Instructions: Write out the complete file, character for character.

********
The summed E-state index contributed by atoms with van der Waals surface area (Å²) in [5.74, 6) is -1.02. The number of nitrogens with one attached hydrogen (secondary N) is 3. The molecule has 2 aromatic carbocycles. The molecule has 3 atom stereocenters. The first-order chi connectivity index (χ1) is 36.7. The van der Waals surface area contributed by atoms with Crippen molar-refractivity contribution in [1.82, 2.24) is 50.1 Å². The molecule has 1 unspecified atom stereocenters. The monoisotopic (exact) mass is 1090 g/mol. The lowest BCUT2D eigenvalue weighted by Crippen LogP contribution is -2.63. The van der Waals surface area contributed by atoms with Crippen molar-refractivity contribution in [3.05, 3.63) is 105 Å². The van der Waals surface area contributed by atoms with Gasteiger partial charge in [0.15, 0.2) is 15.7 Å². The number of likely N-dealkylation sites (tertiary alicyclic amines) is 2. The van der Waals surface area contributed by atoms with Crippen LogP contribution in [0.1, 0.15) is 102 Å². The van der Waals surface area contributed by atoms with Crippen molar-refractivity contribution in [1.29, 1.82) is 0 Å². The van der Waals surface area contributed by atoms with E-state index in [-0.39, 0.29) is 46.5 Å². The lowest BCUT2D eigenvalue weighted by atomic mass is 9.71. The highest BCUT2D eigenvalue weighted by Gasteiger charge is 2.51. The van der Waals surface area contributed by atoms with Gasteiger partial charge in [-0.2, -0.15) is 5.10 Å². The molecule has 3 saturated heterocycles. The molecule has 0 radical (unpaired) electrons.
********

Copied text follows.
The summed E-state index contributed by atoms with van der Waals surface area (Å²) in [5.74, 6) is -1.02. The number of nitrogens with one attached hydrogen (secondary N) is 3. The molecule has 2 aromatic carbocycles. The molecule has 3 atom stereocenters. The first-order chi connectivity index (χ1) is 36.7. The van der Waals surface area contributed by atoms with Crippen molar-refractivity contribution in [1.82, 2.24) is 50.1 Å². The molecule has 1 unspecified atom stereocenters. The monoisotopic (exact) mass is 1090 g/mol. The lowest BCUT2D eigenvalue weighted by Crippen LogP contribution is -2.63. The van der Waals surface area contributed by atoms with Crippen molar-refractivity contribution in [3.05, 3.63) is 105 Å². The van der Waals surface area contributed by atoms with Gasteiger partial charge in [0.15, 0.2) is 15.7 Å². The number of likely N-dealkylation sites (tertiary alicyclic amines) is 2. The van der Waals surface area contributed by atoms with Crippen LogP contribution in [0.1, 0.15) is 102 Å². The van der Waals surface area contributed by atoms with Crippen molar-refractivity contribution in [1.29, 1.82) is 0 Å². The van der Waals surface area contributed by atoms with E-state index in [-0.39, 0.29) is 46.5 Å². The lowest BCUT2D eigenvalue weighted by atomic mass is 9.71. The highest BCUT2D eigenvalue weighted by Gasteiger charge is 2.51. The van der Waals surface area contributed by atoms with Gasteiger partial charge in [-0.2, -0.15) is 5.10 Å². The molecule has 3 saturated heterocycles. The molecule has 0 radical (unpaired) electrons.